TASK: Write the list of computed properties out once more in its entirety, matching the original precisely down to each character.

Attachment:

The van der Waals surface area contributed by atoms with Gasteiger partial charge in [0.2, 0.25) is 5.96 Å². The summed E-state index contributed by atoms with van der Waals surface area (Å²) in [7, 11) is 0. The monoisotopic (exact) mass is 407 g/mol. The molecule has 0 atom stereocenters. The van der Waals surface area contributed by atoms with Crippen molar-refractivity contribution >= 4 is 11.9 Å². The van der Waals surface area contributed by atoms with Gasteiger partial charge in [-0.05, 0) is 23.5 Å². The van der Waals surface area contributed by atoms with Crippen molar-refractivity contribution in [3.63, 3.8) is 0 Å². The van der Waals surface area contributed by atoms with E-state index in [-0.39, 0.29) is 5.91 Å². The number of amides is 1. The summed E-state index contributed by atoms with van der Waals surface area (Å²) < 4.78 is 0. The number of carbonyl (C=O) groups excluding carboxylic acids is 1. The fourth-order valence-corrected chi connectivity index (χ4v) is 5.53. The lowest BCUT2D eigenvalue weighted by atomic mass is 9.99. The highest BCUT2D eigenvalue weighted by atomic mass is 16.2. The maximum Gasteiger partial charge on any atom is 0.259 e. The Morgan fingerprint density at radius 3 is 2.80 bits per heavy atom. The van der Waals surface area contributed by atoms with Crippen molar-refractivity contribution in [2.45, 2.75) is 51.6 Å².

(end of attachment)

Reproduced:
The van der Waals surface area contributed by atoms with Gasteiger partial charge in [0.2, 0.25) is 5.96 Å². The summed E-state index contributed by atoms with van der Waals surface area (Å²) in [7, 11) is 0. The monoisotopic (exact) mass is 407 g/mol. The molecule has 0 atom stereocenters. The van der Waals surface area contributed by atoms with Crippen molar-refractivity contribution >= 4 is 11.9 Å². The van der Waals surface area contributed by atoms with Gasteiger partial charge in [-0.05, 0) is 23.5 Å². The van der Waals surface area contributed by atoms with Crippen molar-refractivity contribution in [3.63, 3.8) is 0 Å². The van der Waals surface area contributed by atoms with E-state index in [-0.39, 0.29) is 5.91 Å². The number of amides is 1. The summed E-state index contributed by atoms with van der Waals surface area (Å²) < 4.78 is 0. The number of carbonyl (C=O) groups excluding carboxylic acids is 1. The fourth-order valence-corrected chi connectivity index (χ4v) is 5.53. The lowest BCUT2D eigenvalue weighted by atomic mass is 9.99. The highest BCUT2D eigenvalue weighted by atomic mass is 16.2. The maximum Gasteiger partial charge on any atom is 0.259 e. The Morgan fingerprint density at radius 3 is 2.80 bits per heavy atom. The van der Waals surface area contributed by atoms with Crippen molar-refractivity contribution in [2.45, 2.75) is 51.6 Å².